Register for free to continue reading

Registration is a free and easy way to support our truly independent journalism

By registering, you will also enjoy limited access to Premium articles, exclusive newsletters, commenting, and virtual events with our leading journalists

Please enter a valid email
Please enter a valid email
Must be at least 6 characters, include an upper and lower case character and a number
Must be at least 6 characters, include an upper and lower case character and a number
Must be at least 6 characters, include an upper and lower case character and a number
Please enter your first name
Special characters aren’t allowed
Please enter a name between 1 and 40 characters
Please enter your last name
Special characters aren’t allowed
Please enter a name between 1 and 40 characters
You must be over 18 years old to register
You must be over 18 years old to register
Opt-out-policy
You can opt-out at any time by signing in to your account to manage your preferences. Each email has a link to unsubscribe.

By clicking ‘Create my account’ you confirm that your data has been entered correctly and you have read and agree to our Terms of use, Cookie policy and Privacy notice.

This site is protected by reCAPTCHA and the Google Privacy policy and Terms of service apply.

Already have an account? sign in

By clicking ‘Register’ you confirm that your data has been entered correctly and you have read and agree to our Terms of use, Cookie policy and Privacy notice.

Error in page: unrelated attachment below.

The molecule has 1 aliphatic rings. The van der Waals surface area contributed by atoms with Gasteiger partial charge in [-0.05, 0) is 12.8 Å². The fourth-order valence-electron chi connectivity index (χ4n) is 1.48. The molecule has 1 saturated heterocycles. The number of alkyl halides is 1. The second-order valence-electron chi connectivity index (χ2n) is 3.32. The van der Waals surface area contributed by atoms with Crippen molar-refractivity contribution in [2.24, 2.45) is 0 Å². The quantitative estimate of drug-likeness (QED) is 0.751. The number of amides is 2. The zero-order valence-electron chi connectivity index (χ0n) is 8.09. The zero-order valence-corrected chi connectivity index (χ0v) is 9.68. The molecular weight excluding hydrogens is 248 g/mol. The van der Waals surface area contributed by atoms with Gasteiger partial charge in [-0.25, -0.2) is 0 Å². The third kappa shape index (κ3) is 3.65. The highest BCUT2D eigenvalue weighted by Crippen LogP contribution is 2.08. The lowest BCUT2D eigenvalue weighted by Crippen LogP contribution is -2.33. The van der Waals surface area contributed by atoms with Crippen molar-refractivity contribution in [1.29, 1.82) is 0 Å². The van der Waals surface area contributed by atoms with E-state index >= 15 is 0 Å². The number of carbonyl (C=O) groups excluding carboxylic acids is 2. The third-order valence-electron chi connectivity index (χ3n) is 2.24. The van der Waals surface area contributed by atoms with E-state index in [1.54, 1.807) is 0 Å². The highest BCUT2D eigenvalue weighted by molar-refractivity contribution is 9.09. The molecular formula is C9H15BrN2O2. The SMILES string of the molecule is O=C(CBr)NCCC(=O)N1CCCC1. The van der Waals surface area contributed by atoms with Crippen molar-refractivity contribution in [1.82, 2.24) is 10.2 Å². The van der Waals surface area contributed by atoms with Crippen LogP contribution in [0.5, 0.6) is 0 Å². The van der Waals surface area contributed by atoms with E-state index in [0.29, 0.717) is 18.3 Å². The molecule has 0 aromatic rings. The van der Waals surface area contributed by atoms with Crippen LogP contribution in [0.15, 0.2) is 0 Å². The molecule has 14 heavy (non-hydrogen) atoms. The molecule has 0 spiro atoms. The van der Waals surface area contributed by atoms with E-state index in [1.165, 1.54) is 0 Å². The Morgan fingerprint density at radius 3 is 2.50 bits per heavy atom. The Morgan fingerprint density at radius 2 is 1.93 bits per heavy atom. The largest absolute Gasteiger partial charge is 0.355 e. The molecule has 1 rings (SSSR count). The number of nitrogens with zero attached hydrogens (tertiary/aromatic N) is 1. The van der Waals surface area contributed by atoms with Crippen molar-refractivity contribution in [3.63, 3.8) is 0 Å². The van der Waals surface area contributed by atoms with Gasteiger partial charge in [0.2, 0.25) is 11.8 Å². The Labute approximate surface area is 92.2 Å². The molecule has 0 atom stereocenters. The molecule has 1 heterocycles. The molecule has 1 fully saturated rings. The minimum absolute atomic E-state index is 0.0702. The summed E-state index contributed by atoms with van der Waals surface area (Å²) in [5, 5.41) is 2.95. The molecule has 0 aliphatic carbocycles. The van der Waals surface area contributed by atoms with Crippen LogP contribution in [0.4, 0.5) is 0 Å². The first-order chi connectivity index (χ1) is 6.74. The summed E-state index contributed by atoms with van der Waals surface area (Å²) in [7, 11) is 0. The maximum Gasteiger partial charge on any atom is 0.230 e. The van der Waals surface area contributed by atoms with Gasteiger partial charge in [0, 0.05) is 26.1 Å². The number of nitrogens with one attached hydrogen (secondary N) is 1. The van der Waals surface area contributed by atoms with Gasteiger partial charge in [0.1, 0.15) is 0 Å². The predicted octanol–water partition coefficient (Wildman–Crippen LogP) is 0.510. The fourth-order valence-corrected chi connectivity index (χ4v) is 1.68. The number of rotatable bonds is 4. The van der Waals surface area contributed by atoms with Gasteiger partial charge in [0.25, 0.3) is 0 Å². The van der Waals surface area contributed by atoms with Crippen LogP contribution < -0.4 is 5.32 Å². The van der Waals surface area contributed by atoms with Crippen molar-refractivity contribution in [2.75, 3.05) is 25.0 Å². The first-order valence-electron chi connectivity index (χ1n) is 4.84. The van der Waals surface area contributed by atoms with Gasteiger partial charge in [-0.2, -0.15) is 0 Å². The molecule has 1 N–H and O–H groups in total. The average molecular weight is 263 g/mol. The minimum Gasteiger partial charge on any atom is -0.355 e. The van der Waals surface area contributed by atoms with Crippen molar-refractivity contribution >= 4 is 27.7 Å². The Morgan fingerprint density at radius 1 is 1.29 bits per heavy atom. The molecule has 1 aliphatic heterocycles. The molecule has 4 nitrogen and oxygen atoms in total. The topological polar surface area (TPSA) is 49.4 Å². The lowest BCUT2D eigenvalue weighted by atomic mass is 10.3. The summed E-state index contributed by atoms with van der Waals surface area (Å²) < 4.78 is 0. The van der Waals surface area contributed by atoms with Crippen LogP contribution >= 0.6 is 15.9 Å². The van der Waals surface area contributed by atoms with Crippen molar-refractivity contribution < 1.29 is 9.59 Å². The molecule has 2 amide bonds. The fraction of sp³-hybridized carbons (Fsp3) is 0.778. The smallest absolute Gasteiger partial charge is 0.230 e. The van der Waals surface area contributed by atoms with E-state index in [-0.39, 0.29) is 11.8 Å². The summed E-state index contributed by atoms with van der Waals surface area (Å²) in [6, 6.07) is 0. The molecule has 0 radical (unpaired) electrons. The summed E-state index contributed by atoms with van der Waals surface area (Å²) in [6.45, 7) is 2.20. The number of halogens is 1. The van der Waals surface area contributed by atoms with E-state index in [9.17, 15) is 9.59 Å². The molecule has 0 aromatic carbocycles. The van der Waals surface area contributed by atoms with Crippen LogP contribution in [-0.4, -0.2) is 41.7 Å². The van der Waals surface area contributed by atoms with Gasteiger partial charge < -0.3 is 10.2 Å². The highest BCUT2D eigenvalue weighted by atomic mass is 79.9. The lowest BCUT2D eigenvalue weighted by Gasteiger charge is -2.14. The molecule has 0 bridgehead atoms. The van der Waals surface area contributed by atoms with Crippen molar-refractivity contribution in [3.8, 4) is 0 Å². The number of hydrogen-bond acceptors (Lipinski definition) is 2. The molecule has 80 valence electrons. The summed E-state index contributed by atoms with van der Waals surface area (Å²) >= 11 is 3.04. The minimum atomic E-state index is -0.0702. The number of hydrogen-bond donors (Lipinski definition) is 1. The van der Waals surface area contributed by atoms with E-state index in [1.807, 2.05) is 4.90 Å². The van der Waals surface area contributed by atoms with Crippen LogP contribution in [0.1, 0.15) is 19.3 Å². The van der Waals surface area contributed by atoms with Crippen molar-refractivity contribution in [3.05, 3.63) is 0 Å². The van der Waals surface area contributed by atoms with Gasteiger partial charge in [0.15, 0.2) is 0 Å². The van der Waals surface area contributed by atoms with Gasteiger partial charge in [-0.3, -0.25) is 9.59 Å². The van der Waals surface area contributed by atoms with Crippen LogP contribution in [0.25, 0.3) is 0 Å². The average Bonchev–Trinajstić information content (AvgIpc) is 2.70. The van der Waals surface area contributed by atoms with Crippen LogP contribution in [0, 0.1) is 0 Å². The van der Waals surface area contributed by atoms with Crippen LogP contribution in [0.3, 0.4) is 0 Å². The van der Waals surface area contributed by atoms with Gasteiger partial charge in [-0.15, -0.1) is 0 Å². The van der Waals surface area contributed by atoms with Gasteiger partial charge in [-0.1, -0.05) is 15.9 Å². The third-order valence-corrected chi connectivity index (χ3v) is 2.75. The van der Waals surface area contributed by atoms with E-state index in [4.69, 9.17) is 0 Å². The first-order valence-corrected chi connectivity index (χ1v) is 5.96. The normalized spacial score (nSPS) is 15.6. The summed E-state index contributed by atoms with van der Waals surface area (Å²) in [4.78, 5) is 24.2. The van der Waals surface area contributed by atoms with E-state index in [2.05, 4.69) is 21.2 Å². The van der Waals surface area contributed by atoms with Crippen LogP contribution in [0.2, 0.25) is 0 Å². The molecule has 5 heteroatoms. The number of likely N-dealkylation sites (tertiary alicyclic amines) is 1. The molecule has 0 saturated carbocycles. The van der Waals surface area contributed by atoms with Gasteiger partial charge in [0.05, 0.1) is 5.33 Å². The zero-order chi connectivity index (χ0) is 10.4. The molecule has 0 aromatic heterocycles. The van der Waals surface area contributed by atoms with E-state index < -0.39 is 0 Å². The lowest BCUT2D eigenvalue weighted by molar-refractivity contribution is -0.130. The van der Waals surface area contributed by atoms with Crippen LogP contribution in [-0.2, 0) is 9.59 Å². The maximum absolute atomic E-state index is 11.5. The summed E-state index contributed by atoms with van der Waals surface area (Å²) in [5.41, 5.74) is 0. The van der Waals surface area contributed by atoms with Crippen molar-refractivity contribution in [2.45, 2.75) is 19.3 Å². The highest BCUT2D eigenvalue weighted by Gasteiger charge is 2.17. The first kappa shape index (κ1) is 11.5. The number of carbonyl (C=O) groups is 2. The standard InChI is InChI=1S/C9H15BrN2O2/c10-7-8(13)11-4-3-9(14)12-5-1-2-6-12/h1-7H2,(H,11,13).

This site is protected by reCAPTCHA and the Google Privacy policy and Terms of service apply.

Register for free to continue reading

Registration is a free and easy way to support our truly independent journalism

By registering, you will also enjoy limited access to Premium articles, exclusive newsletters, commenting, and virtual events with our leading journalists

Already have an account? sign in

By clicking ‘Register’ you confirm that your data has been entered correctly and you have read and agree to our Terms of use, Cookie policy and Privacy notice.

This site is protected by reCAPTCHA and the Google Privacy policy and Terms of service apply.

Join our new commenting forum

Join thought-provoking conversations, follow other Independent readers and see their replies

Comments

Thank you for registering

Please refresh the page or navigate to another page on the site to be automatically logged inPlease refresh your browser to be logged in